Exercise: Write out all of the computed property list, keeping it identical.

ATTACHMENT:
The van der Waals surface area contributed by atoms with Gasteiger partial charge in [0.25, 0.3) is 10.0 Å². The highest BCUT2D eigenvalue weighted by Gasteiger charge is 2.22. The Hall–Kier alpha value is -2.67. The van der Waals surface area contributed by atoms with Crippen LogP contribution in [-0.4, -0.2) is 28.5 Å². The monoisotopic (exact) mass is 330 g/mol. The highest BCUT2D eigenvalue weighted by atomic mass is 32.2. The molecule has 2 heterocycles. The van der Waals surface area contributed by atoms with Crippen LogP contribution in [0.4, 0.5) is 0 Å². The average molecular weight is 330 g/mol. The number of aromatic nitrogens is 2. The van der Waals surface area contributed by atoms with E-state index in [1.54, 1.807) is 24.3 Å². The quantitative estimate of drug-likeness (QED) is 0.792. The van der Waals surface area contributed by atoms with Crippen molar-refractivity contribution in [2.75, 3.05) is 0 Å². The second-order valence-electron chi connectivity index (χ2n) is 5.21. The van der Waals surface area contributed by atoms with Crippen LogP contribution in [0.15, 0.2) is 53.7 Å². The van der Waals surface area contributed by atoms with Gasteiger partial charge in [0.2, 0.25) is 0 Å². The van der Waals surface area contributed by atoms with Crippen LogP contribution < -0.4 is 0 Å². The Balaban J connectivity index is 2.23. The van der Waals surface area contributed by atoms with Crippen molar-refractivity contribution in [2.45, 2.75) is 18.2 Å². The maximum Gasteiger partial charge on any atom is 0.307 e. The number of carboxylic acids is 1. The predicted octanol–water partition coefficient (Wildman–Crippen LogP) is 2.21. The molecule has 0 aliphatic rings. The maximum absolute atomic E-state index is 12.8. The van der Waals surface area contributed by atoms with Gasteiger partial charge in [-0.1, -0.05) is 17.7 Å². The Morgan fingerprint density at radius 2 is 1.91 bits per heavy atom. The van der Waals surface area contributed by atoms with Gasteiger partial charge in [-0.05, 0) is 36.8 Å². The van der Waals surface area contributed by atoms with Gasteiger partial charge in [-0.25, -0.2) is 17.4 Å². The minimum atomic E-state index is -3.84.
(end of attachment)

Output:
The van der Waals surface area contributed by atoms with Gasteiger partial charge in [0.25, 0.3) is 10.0 Å². The highest BCUT2D eigenvalue weighted by Gasteiger charge is 2.22. The Hall–Kier alpha value is -2.67. The van der Waals surface area contributed by atoms with Crippen LogP contribution in [-0.4, -0.2) is 28.5 Å². The monoisotopic (exact) mass is 330 g/mol. The highest BCUT2D eigenvalue weighted by atomic mass is 32.2. The molecule has 2 heterocycles. The van der Waals surface area contributed by atoms with Crippen LogP contribution in [0.4, 0.5) is 0 Å². The average molecular weight is 330 g/mol. The number of aromatic nitrogens is 2. The van der Waals surface area contributed by atoms with E-state index in [1.54, 1.807) is 24.3 Å². The quantitative estimate of drug-likeness (QED) is 0.792. The van der Waals surface area contributed by atoms with Crippen molar-refractivity contribution in [2.75, 3.05) is 0 Å². The second-order valence-electron chi connectivity index (χ2n) is 5.21. The van der Waals surface area contributed by atoms with Crippen LogP contribution in [0.15, 0.2) is 53.7 Å². The van der Waals surface area contributed by atoms with Gasteiger partial charge in [0.2, 0.25) is 0 Å². The van der Waals surface area contributed by atoms with Crippen LogP contribution < -0.4 is 0 Å². The Balaban J connectivity index is 2.23. The van der Waals surface area contributed by atoms with Crippen molar-refractivity contribution in [2.45, 2.75) is 18.2 Å². The maximum Gasteiger partial charge on any atom is 0.307 e. The number of carboxylic acids is 1. The predicted octanol–water partition coefficient (Wildman–Crippen LogP) is 2.21. The molecule has 0 aliphatic rings. The maximum absolute atomic E-state index is 12.8. The van der Waals surface area contributed by atoms with Gasteiger partial charge in [-0.1, -0.05) is 17.7 Å². The Morgan fingerprint density at radius 2 is 1.91 bits per heavy atom. The van der Waals surface area contributed by atoms with Gasteiger partial charge in [-0.05, 0) is 36.8 Å². The van der Waals surface area contributed by atoms with Gasteiger partial charge in [-0.25, -0.2) is 17.4 Å². The minimum atomic E-state index is -3.84.